Antero-Posterior EEG Spectral Power Gradient as a Correlate of Extraversion and Behavioral Inhibition
Gennady G Knyazev*, 1
Identifiers and Pagination:Year: 2010
First Page: 114
Last Page: 120
Publisher ID: TONIJ-4-114
Article History:Received Date: 16/11/2009
Revision Received Date: 18/1/2010
Acceptance Date: 22/1/2010
Electronic publication date: 8/9/2010
Collection year: 2010
open-access license: This is an open access article licensed under the terms of the Creative Commons Attribution Non-Commercial License (http://creativecommons.org/licenses/by-nc/3.0/) which permits unrestricted, non-commercial use, distribution and reproduction in any medium, provided the work is properly cited.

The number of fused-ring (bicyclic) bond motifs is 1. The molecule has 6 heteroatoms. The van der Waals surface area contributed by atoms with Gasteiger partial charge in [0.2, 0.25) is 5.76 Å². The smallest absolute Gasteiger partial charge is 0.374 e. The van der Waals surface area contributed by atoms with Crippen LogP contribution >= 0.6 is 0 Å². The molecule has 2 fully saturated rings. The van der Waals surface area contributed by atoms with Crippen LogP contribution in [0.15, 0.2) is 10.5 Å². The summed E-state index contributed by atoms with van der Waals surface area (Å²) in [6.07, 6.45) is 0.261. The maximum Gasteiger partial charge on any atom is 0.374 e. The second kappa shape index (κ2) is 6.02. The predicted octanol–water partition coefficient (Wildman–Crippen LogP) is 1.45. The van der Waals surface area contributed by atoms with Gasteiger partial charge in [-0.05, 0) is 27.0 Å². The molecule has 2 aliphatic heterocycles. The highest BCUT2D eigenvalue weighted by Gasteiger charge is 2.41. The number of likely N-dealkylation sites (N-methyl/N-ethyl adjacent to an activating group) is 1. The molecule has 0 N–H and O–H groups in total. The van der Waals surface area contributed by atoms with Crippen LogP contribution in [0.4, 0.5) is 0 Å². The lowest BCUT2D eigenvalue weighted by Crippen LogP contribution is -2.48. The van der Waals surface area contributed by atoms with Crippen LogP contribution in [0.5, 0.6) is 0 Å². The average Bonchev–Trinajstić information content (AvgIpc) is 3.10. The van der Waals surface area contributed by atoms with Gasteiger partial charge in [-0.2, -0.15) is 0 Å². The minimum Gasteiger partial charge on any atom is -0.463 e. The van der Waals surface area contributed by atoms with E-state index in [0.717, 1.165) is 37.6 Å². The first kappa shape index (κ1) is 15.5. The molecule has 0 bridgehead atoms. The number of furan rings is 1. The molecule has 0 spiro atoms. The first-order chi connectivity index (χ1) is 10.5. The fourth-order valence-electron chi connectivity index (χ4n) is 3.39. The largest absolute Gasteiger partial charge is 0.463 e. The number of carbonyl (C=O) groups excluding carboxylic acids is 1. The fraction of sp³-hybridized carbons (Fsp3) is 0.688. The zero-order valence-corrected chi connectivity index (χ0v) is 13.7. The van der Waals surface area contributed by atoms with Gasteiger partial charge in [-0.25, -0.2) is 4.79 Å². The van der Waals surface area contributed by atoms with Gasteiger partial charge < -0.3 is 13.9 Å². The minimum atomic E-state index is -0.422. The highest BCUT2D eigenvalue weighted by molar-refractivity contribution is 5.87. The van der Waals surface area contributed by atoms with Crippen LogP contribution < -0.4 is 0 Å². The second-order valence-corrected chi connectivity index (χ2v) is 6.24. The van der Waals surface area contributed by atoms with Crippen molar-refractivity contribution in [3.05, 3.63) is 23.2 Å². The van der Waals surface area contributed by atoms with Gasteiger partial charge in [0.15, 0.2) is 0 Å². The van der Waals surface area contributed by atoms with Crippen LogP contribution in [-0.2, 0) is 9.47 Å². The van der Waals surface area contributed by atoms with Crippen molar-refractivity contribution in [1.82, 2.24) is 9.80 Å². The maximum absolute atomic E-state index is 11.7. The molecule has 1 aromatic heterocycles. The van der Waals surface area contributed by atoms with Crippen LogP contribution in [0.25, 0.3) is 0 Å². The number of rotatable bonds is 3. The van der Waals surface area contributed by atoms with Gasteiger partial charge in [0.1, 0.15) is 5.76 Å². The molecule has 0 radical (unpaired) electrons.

Several studies have shown that individual-specific patterns of cortical spectral power distribution are relatively stable across time and experimental conditions. The antero-posterior EEG spectral power gradient (APSPG) emerged as the most prominent feature associated with important personality characteristics. In this study this phenomenon is further investigated in relation to its stability and association with different personality traits. It has been shown that APSPG is generally more pronounced during resting baseline than during inter-trial interval and post-stimulus period. Its association with personality variables is similar for different frequency bands and is mostly preserved during different experimental conditions. Relatively higher oscillatory activity in frontal than in posterior cortical sites is more frequently observed in subjects with higher behavioral inhibition (BIS) and lower Sociability. Source localization analysis showed that both high BIS/low Sociability and high APSPG are associated with higher oscillatory activity in medial cortices associated with emotion processing (mostly the cingulate gyrus). This association could be tentatively explained by higher vigilance and emotional tension in introverted and behaviorally inhibited subjects.